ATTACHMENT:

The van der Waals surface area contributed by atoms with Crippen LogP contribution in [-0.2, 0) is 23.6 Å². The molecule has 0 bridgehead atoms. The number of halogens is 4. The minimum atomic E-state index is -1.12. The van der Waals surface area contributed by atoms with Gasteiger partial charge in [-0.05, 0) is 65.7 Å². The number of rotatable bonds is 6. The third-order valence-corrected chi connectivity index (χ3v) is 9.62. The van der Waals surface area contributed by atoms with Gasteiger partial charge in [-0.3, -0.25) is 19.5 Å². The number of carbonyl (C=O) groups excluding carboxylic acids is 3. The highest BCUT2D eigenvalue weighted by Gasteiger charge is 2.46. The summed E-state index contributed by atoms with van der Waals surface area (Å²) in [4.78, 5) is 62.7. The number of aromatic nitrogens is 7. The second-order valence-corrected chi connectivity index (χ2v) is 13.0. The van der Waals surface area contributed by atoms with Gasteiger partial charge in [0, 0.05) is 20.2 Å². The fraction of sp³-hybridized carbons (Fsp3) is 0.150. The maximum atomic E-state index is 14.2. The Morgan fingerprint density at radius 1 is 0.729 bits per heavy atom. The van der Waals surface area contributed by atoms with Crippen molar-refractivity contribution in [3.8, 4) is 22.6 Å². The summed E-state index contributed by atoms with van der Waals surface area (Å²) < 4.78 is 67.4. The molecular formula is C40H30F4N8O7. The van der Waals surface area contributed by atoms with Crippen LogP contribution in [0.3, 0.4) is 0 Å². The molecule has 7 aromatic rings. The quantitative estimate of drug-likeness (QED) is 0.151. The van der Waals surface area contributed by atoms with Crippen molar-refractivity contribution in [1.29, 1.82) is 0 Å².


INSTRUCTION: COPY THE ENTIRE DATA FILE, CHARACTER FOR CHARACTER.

The van der Waals surface area contributed by atoms with Crippen LogP contribution in [-0.2, 0) is 23.6 Å². The molecule has 0 bridgehead atoms. The number of halogens is 4. The minimum atomic E-state index is -1.12. The van der Waals surface area contributed by atoms with Gasteiger partial charge in [-0.05, 0) is 65.7 Å². The number of rotatable bonds is 6. The third-order valence-corrected chi connectivity index (χ3v) is 9.62. The van der Waals surface area contributed by atoms with Gasteiger partial charge in [-0.3, -0.25) is 19.5 Å². The number of carbonyl (C=O) groups excluding carboxylic acids is 3. The highest BCUT2D eigenvalue weighted by Gasteiger charge is 2.46. The summed E-state index contributed by atoms with van der Waals surface area (Å²) in [4.78, 5) is 62.7. The number of aromatic nitrogens is 7. The second-order valence-corrected chi connectivity index (χ2v) is 13.0. The van der Waals surface area contributed by atoms with Gasteiger partial charge in [0, 0.05) is 20.2 Å². The fraction of sp³-hybridized carbons (Fsp3) is 0.150. The maximum atomic E-state index is 14.2. The Morgan fingerprint density at radius 1 is 0.729 bits per heavy atom. The van der Waals surface area contributed by atoms with Crippen molar-refractivity contribution in [3.8, 4) is 22.6 Å². The summed E-state index contributed by atoms with van der Waals surface area (Å²) < 4.78 is 67.4. The molecular formula is C40H30F4N8O7. The van der Waals surface area contributed by atoms with Crippen LogP contribution in [0.3, 0.4) is 0 Å². The molecule has 7 aromatic rings. The quantitative estimate of drug-likeness (QED) is 0.151. The van der Waals surface area contributed by atoms with Crippen molar-refractivity contribution in [1.29, 1.82) is 0 Å².